x Abu Dhabi, UAEWednesday 17 January 2018

Security Council reaffirms peace plan

Decision-makers gather at UN headquarters to adopt a draft resolution reaffirming support for the Middle East peace process in advance of administration changes in the United States and Israel.

NEW YORK // Decision-makers gathered at UN headquarters yesterday adopted a draft resolution reaffirming support for the Middle East peace process in advance of administration changes in the United States and Israel. The UN Security Council resolution drafted by the United States and Russia, which passed 14-0 with Libya abstaining, declared that US-brokered negotiations between Israel and the Palestinians are "irreversible" and urged both sides to redouble efforts to secure peace. It was the culmination of two days of meetings in Manhattan that saw Condoleezza Rice, the US secretary of state, meet with Sergey Lavrov, Russia's foreign minister, Ban Ki-moon, the UN secretary general, and senior Arab leaders, including Sheikh Abdullah bin Zayed, the UAE Foreign Minister.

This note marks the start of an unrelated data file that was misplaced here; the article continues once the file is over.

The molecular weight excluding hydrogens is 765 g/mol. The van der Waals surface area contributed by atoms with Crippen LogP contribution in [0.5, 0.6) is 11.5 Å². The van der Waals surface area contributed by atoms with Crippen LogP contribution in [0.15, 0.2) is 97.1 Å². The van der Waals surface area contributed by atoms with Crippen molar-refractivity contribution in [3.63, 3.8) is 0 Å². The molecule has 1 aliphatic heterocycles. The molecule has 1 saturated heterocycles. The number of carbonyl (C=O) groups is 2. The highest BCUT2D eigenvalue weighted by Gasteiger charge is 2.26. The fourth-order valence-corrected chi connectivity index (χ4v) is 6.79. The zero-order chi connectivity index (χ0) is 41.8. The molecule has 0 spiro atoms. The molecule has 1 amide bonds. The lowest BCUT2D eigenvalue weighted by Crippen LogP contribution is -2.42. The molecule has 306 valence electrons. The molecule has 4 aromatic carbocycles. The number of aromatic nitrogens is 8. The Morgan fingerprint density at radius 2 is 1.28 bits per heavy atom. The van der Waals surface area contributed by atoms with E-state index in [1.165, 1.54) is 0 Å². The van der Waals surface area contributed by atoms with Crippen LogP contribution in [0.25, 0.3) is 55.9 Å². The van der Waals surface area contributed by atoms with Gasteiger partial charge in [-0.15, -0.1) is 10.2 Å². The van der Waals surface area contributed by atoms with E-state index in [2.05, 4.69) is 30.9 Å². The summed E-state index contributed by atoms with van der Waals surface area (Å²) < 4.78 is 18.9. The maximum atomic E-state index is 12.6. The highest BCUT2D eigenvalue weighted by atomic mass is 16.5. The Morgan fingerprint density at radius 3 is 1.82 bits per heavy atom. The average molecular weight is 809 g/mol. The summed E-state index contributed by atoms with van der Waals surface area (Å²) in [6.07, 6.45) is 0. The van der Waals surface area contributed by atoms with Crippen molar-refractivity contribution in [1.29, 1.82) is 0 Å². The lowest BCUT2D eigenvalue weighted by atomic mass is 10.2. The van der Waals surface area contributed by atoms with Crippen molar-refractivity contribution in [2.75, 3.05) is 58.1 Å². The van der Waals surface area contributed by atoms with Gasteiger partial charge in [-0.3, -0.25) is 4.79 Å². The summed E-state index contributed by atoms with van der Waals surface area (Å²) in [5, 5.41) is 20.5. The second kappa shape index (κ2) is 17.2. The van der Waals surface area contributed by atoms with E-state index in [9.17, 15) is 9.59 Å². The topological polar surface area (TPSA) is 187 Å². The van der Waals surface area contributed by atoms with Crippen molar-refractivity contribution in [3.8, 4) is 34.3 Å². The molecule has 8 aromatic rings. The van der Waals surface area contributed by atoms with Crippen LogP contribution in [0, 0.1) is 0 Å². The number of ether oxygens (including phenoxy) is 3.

The meetings took place on the cusp of substantial shifts in the political landscape, with president-elect Barack Obama preparing to take office on Jan 20. Israelis go to the polls weeks later. The Quartet - UN, EU, Russia and US - has sought to negotiate between Israelis and Palestinians on the principle of two states living side by side. This has been hampered by settlement construction, the Gaza blockade and political shifts in the US and Israel. The principal actors agreed upon a framework for action during a meeting in Annapolis, Maryland, last year, with the projected aim of hammering out a resolution by the end of this year. Leaders now agree that this ambitious target will be missed. This week's meetings reasserted the established peace process principles in advance of leadership changes in the US and Israel. The resolution, co-sponsored by the US and Russia, calls on the Israelis and Palestinians "to fulfil their obligations" under the Annapolis process and for all nations and international groups "to contribute to an atmosphere conducive to negotiations". "What that resolution does is to put the international community on the record in believing in the irreversibility of the Annapolis process - bilateral negotiations, a two-state solution a comprehensive solution," Ms Rice told journalists. "I believe that will then add the voice of the international community through its most powerful and most consequential body, the Security Council, to establish the Annapolis process as the way forward." On Monday, Prince Saud Al Faisal, Saudi Arabia's foreign minister, said: "This meeting comes at a transitional period, and it has to pave the way for serious future action to reach peace. "It must change public opinion in the Arab and Islamic world to show there is serious international will from the international community to do this. "A lack of action in the Middle East peace process will increase the attractiveness of extremist ideologies, when feelings of desperation and frustration reach dangerous levels." Mr Obama has committed himself to working towards a two-state solution, although questions remain over of what strategy he and his chosen secretary of state, Hillary Clinton, will adopt in pursuit of this goal. Many Clinton-era advisers are part of the president-elect's foreign policy transition team and there has been concern that they will try their own approach to peacemaking in the turbulent region. Recent polls indicate Benjamin Netanyahu, Israel's former prime minister and head of the right-wing Likud party, will win the Feb 10 ballot, which could herald deviations from the Quartet strategy. Mr Netanyahu supports Jewish settlement expansion and is unlikely to negotiate on the fractious issue of Jerusalem, which both Palestinians and Israelis regard as their capital. He also says a Palestinian state must be demilitarised, have limited powers and be banned from making treaties with Israel's enemies. Ms Rice refused to discuss her specific recommendations to Mr Obama's transition team, but warned that the Annapolis process should not be abandoned as the two sides have made "significant progress on the core issues". "I just think that the Annapolis process, because it is both bottom-up and top-down, is the most likely chance that we have to bring about the two-state solution that the president has talked so much about," she said. The Security Council has not passed a resolution on the dispute between Palestinians and Israelis that calls for collective peace by insisting on a two-nation solution since 2003. Monday's Quartet meeting was also attended by Javier Solana, the EU foreign policy chief, while Bernard Kouchner, French foreign minister, on behalf of the rotating European Union presidency, and Tony Blair, the Quartet envoy, took part by video-link. jreinl@thenational.ae